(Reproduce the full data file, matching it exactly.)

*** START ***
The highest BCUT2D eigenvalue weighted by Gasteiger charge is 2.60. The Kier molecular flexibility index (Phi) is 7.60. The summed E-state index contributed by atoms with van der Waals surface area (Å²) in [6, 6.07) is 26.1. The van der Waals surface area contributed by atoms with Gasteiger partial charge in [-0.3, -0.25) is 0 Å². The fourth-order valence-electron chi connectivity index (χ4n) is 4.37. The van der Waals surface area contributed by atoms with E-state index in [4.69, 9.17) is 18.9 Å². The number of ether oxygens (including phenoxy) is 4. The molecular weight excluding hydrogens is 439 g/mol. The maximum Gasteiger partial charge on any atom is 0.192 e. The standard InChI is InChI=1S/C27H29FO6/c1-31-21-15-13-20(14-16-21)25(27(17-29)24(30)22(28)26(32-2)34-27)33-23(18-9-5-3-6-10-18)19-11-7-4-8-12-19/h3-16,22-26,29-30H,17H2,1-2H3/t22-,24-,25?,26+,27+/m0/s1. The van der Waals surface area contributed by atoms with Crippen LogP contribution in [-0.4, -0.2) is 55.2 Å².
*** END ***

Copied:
The highest BCUT2D eigenvalue weighted by Gasteiger charge is 2.60. The Kier molecular flexibility index (Phi) is 7.60. The summed E-state index contributed by atoms with van der Waals surface area (Å²) in [6, 6.07) is 26.1. The van der Waals surface area contributed by atoms with Gasteiger partial charge in [-0.3, -0.25) is 0 Å². The fourth-order valence-electron chi connectivity index (χ4n) is 4.37. The van der Waals surface area contributed by atoms with E-state index in [4.69, 9.17) is 18.9 Å². The number of ether oxygens (including phenoxy) is 4. The molecular weight excluding hydrogens is 439 g/mol. The maximum Gasteiger partial charge on any atom is 0.192 e. The standard InChI is InChI=1S/C27H29FO6/c1-31-21-15-13-20(14-16-21)25(27(17-29)24(30)22(28)26(32-2)34-27)33-23(18-9-5-3-6-10-18)19-11-7-4-8-12-19/h3-16,22-26,29-30H,17H2,1-2H3/t22-,24-,25?,26+,27+/m0/s1. The van der Waals surface area contributed by atoms with Crippen LogP contribution in [-0.4, -0.2) is 55.2 Å².